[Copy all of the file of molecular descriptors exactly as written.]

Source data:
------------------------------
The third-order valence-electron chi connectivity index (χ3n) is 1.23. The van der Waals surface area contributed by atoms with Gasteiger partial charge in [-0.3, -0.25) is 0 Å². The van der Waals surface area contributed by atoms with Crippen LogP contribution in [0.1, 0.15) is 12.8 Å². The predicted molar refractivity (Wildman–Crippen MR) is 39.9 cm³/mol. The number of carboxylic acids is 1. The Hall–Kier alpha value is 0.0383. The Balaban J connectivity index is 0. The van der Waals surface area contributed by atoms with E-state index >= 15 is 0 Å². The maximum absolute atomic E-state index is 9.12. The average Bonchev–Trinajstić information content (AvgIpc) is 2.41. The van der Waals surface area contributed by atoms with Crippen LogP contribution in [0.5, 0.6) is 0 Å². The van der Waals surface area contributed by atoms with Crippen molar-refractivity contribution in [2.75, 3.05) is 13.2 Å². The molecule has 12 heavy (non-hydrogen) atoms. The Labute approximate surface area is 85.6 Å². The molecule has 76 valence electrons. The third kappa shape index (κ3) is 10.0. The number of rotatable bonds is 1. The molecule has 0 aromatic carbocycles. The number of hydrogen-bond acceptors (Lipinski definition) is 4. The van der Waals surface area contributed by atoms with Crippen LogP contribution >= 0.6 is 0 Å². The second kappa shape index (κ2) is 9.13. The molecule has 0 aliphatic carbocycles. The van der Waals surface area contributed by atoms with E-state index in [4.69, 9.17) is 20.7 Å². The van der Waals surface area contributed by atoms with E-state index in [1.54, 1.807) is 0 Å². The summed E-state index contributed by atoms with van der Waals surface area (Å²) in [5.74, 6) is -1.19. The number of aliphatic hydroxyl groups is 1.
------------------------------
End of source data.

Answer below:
The third-order valence-electron chi connectivity index (χ3n) is 1.23. The van der Waals surface area contributed by atoms with Gasteiger partial charge in [-0.3, -0.25) is 0 Å². The van der Waals surface area contributed by atoms with Crippen LogP contribution in [0.1, 0.15) is 12.8 Å². The predicted molar refractivity (Wildman–Crippen MR) is 39.9 cm³/mol. The number of carboxylic acids is 1. The Hall–Kier alpha value is 0.0383. The Balaban J connectivity index is 0. The van der Waals surface area contributed by atoms with E-state index >= 15 is 0 Å². The maximum absolute atomic E-state index is 9.12. The average Bonchev–Trinajstić information content (AvgIpc) is 2.41. The van der Waals surface area contributed by atoms with Crippen LogP contribution in [0.5, 0.6) is 0 Å². The van der Waals surface area contributed by atoms with Crippen molar-refractivity contribution in [2.75, 3.05) is 13.2 Å². The molecule has 12 heavy (non-hydrogen) atoms. The Labute approximate surface area is 85.6 Å². The molecule has 76 valence electrons. The third kappa shape index (κ3) is 10.0. The number of rotatable bonds is 1. The molecule has 0 aromatic carbocycles. The number of hydrogen-bond acceptors (Lipinski definition) is 4. The van der Waals surface area contributed by atoms with Crippen LogP contribution >= 0.6 is 0 Å². The second kappa shape index (κ2) is 9.13. The molecule has 0 aliphatic carbocycles. The van der Waals surface area contributed by atoms with E-state index in [4.69, 9.17) is 20.7 Å². The van der Waals surface area contributed by atoms with E-state index in [1.54, 1.807) is 0 Å². The summed E-state index contributed by atoms with van der Waals surface area (Å²) in [5.74, 6) is -1.19. The number of aliphatic hydroxyl groups is 1.